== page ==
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Home>Levelset Community>Legal Help>We received notice in July that the Contractor filed for bankruptcy. We are out the retainage and the startup monies. Can we collect against the Contractors Payment Bond? We have not filed notices to date.

We received notice in July that the Contractor filed for bankruptcy. We are out the retainage and the startup monies. Can we collect against the Contractors Payment Bond? We have not filed notices to date.

KentuckyBankruptcyBond ClaimsLien DeadlinesLien on FundsRecovery OptionsRetainage

We supply solids removal equipment to Contractors and Subcontractors for large municipal and private water projects. Our Agreements include startup and commissioning services as part of the agreement. During the construction of the facility, we may deliver the physical equipment in March and not be back to perform startup/commissioning until November, eight months after the equipment was delivered. In states that require notices and lien documents be filed within an allotted number of days after delivery how does the delay of services play into the timing. Example: we delivered equipment to a facility in KY in October of 2018. The Contractor held 5% retainage. In June 2019, we performed the startup, commissioned the equipment, and invoiced for the startup. We received notice in July that the Contractor filed for bankruptcy.

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Jul 18, 2019
That's an interesting question, and I'm sorry to hear that you've been facing issues on this job. There are a lot of moving parts here, so let's break things up a bit: first, we'll look at how bankruptcy can affect payment claims for Kentucky public projects; then, we'll move to deadlines for making claims on Kentucky public projects.

Payment claims and bankruptcy
Regarding bankruptcy and payment claims - a bankruptcy filing will generally prohibit a claimant from making payment claims directly against a party who has filed bankruptcy. However, when those claims are made against someone or something else, such as project funds or a surety bond, a customer's bankruptcy shouldn't prevent a claim from being made. And, in Kentucky, the best recovery options when unpaid on a public project will often be either (1) perfecting a lien on the project funds (if any public funds remain unpaid on the project); or (2) making a claim directly against the project's payment bond. As mentioned above, because neither claim acts as a claim directly against the bankrupt party, both options should still be on the table, regardless of any bankruptcy filing.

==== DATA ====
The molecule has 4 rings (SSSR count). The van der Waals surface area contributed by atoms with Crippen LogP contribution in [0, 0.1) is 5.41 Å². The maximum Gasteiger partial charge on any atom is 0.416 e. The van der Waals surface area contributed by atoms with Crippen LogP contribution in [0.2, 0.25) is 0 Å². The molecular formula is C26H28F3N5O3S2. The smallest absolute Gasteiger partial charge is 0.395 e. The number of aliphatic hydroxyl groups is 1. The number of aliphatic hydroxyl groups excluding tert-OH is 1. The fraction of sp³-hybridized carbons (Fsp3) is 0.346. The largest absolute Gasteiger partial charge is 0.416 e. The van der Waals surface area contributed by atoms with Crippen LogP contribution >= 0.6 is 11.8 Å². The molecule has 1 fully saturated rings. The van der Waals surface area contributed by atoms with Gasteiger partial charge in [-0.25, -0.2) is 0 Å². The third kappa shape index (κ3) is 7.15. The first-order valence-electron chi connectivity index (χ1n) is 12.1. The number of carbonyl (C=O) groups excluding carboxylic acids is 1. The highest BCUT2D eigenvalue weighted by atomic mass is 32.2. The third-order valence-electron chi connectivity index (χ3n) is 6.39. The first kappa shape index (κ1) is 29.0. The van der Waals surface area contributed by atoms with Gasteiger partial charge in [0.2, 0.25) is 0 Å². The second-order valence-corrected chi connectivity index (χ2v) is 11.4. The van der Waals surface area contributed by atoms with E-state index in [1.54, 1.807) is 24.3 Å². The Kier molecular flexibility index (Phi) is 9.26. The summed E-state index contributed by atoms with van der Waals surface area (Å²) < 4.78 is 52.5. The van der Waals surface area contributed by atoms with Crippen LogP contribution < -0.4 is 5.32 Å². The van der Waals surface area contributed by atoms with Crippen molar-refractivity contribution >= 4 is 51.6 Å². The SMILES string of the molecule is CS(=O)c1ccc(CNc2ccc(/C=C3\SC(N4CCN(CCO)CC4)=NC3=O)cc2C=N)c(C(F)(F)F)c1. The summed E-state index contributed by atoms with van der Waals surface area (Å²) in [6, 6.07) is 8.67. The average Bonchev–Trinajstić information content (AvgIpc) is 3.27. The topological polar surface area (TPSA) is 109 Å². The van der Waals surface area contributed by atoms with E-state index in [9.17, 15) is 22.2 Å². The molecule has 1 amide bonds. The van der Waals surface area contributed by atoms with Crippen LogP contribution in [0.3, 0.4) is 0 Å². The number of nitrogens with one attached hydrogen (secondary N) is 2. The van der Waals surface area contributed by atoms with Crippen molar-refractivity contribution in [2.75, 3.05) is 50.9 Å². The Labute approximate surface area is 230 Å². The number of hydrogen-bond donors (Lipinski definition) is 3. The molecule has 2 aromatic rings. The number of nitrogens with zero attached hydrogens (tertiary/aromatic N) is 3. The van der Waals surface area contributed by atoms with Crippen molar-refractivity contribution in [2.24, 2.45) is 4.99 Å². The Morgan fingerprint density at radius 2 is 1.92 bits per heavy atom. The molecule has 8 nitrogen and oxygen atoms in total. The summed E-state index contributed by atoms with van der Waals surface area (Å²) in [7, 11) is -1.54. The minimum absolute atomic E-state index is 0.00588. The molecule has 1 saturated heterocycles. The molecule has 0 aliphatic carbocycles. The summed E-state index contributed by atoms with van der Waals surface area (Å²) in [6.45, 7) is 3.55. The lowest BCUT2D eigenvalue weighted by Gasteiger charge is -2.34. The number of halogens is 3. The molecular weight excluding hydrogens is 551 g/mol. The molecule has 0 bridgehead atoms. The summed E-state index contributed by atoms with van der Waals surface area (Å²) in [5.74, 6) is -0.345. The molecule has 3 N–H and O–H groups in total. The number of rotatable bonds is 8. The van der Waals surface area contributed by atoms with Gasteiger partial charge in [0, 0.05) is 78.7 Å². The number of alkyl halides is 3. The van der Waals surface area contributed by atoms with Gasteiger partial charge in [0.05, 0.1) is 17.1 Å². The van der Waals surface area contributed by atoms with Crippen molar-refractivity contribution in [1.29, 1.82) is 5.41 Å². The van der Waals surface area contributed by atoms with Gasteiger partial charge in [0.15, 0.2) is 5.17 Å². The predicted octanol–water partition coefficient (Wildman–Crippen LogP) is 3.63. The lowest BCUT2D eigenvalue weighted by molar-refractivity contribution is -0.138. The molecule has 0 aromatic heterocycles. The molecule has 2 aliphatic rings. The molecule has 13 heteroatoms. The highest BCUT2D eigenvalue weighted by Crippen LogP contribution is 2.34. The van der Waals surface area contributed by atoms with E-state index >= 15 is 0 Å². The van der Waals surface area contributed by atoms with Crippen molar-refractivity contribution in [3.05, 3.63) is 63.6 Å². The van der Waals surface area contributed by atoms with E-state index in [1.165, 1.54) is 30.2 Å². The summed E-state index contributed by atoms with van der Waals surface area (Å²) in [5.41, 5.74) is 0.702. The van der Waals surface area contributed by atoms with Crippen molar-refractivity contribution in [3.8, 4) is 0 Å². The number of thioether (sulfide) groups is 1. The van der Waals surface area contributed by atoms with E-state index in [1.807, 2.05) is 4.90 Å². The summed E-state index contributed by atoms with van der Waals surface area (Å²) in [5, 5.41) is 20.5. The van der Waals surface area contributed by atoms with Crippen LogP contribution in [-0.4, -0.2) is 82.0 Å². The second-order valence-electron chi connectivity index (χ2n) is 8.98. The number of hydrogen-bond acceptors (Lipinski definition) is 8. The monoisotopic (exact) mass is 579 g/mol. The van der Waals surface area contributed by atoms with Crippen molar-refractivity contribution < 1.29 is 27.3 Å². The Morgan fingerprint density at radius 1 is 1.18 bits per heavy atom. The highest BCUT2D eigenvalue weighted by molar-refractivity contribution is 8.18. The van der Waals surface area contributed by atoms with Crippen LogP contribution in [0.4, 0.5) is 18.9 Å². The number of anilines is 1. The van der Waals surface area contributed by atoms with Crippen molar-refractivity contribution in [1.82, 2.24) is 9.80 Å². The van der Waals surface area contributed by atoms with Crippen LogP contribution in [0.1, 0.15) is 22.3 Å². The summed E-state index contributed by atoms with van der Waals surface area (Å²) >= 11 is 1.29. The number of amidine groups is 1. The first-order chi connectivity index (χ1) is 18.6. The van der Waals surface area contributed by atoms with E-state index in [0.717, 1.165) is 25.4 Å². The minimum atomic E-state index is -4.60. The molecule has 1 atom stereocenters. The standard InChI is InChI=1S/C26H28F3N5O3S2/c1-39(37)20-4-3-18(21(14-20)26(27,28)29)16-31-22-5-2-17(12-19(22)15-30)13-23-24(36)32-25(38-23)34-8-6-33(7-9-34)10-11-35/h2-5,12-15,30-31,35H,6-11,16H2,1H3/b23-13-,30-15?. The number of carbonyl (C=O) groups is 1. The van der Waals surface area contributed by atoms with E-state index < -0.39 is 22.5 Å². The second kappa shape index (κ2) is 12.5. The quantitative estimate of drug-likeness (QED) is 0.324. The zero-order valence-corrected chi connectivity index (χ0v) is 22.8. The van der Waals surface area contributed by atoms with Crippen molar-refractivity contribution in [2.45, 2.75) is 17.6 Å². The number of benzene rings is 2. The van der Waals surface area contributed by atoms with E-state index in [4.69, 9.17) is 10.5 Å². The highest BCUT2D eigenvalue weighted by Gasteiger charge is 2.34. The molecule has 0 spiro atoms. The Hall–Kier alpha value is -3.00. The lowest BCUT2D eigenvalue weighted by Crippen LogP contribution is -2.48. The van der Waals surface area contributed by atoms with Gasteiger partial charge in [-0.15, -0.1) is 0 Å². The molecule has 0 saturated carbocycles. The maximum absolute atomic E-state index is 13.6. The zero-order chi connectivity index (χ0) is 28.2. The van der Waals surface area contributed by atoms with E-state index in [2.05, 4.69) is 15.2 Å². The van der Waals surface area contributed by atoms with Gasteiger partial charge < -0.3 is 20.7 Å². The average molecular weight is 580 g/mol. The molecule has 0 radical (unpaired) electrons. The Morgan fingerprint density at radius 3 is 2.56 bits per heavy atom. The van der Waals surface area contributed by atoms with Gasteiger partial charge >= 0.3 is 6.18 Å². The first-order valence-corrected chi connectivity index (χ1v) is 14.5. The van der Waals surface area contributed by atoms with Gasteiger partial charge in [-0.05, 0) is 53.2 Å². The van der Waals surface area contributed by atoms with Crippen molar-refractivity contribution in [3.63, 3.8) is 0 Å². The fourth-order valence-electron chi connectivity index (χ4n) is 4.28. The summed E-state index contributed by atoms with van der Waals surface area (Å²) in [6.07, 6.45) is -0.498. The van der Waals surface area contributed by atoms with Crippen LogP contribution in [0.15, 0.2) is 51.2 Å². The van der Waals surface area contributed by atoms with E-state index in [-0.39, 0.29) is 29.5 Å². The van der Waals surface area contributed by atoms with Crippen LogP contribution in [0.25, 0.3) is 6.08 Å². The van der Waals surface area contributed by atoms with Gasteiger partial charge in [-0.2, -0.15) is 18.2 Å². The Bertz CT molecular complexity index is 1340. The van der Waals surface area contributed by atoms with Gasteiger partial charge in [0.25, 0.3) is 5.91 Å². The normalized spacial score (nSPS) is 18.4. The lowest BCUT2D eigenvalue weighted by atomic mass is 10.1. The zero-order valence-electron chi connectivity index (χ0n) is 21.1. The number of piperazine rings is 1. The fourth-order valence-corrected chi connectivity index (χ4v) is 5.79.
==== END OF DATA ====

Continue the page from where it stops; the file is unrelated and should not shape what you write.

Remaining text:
Deadlines for making claims on Kentucky public projects
When unpaid on a Kentucky public project, there are generally two ways to compel payment outside of pursuing legal options: (1) making a claim of lien upon the project funds (rather than against the property, itself), and (2) making a claim against the project's payment bond.

Claim of lien upon funds
When a lien claim is made against the project funds, the public funding for the project gets frozen (at least to the extent of the claim) and cannot be utilized until that lien claim is somehow resolved. So, when a subcontractor or supplier goes unpaid and files a claim of lien upon funds, the public entity cannot release those funds to theit prime contractor until the claimant's claim is resolved. In Kentucky, the deadline to make a claim of lien upon th project funds is generally 60 days from the later of the following two dates: (1) the last date the claimant furnished labor or materials to the project, or (2) the substantial completion of the project. So, even if there's some trickiness to when the "last furnishing" date occurs, a Kentucky claimant will still be able to file their claim of lien upon funds up to and until 60 days from the completion of the project. Note, though, that the earlier the better for these types of claims (generally). If all project funds are paid out, there may be no funds to lien.

Bond claim
Unlike other states, there isn't a hard deadline for making a bond claim in Kentucky. Rather, bond claims must be made pursuant to the terms of the bond that was secured for the project. So, in order to be sure what the deadlines will be for making a bond claim, and to better understand the process required for making a Kentucky payment bond claim, it's important to get a copy of the project's payment bond. With that in hand, a claimant can better understand how they can pursue a claim against the project's bond.

For more information on making claims against public projects in Kentucky, here's a great resource: Kentucky Bond Claim Overview.

Notice requirements for making a claim
In Kentucky, there are generally no statutory notice requirements that a claimant must fulfill before making a bond claim. However, like the deadline described above, the terms of the bond itself will apply - so, if the bond requires that some notice be given before a claim can be made, then that notice will generally be required. As for a claim of lien upon funds - notice must be filed before a claim can be made, but there isn't a strict deadline for when that notice must be filed. So, as long as a claimant still has time to make a claim of lien upon funds, presumably, there will still be time to file the notice. For more background on what notices are required for Kentucky construction projects and when: About Kentucky Preliminary Notices.
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